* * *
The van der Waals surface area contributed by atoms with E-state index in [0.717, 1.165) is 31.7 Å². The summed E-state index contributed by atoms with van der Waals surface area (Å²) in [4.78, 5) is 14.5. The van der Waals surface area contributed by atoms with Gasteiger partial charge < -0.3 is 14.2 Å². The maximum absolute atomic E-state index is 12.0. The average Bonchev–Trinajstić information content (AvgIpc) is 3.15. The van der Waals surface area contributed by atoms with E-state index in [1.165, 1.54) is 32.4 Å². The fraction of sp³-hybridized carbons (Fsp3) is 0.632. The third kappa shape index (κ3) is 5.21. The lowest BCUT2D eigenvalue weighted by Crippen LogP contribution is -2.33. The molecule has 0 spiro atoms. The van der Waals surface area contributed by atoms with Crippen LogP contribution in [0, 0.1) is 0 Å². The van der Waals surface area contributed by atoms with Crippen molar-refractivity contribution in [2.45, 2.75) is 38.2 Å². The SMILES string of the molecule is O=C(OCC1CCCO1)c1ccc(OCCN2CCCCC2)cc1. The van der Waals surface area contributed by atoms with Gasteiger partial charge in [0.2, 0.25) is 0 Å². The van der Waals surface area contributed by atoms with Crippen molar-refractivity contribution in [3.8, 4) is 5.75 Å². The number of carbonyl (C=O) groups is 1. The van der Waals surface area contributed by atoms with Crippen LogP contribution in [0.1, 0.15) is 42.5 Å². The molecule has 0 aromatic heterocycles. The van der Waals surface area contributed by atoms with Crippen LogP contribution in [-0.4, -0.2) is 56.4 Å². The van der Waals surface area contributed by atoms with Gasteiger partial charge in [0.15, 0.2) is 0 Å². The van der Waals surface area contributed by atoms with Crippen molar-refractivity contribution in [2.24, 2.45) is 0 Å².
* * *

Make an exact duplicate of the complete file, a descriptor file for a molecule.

The van der Waals surface area contributed by atoms with E-state index in [0.717, 1.165) is 31.7 Å². The summed E-state index contributed by atoms with van der Waals surface area (Å²) in [4.78, 5) is 14.5. The van der Waals surface area contributed by atoms with Gasteiger partial charge < -0.3 is 14.2 Å². The maximum absolute atomic E-state index is 12.0. The average Bonchev–Trinajstić information content (AvgIpc) is 3.15. The van der Waals surface area contributed by atoms with E-state index in [1.165, 1.54) is 32.4 Å². The fraction of sp³-hybridized carbons (Fsp3) is 0.632. The third kappa shape index (κ3) is 5.21. The lowest BCUT2D eigenvalue weighted by Crippen LogP contribution is -2.33. The molecule has 0 spiro atoms. The van der Waals surface area contributed by atoms with Crippen LogP contribution in [0, 0.1) is 0 Å². The van der Waals surface area contributed by atoms with Crippen molar-refractivity contribution in [2.45, 2.75) is 38.2 Å². The SMILES string of the molecule is O=C(OCC1CCCO1)c1ccc(OCCN2CCCCC2)cc1. The van der Waals surface area contributed by atoms with Gasteiger partial charge in [0.2, 0.25) is 0 Å². The van der Waals surface area contributed by atoms with Crippen molar-refractivity contribution in [3.8, 4) is 5.75 Å². The number of carbonyl (C=O) groups is 1. The van der Waals surface area contributed by atoms with Crippen LogP contribution in [0.1, 0.15) is 42.5 Å². The molecule has 0 aromatic heterocycles. The van der Waals surface area contributed by atoms with Crippen LogP contribution in [-0.4, -0.2) is 56.4 Å². The van der Waals surface area contributed by atoms with Gasteiger partial charge in [0.15, 0.2) is 0 Å². The van der Waals surface area contributed by atoms with Crippen molar-refractivity contribution in [2.24, 2.45) is 0 Å².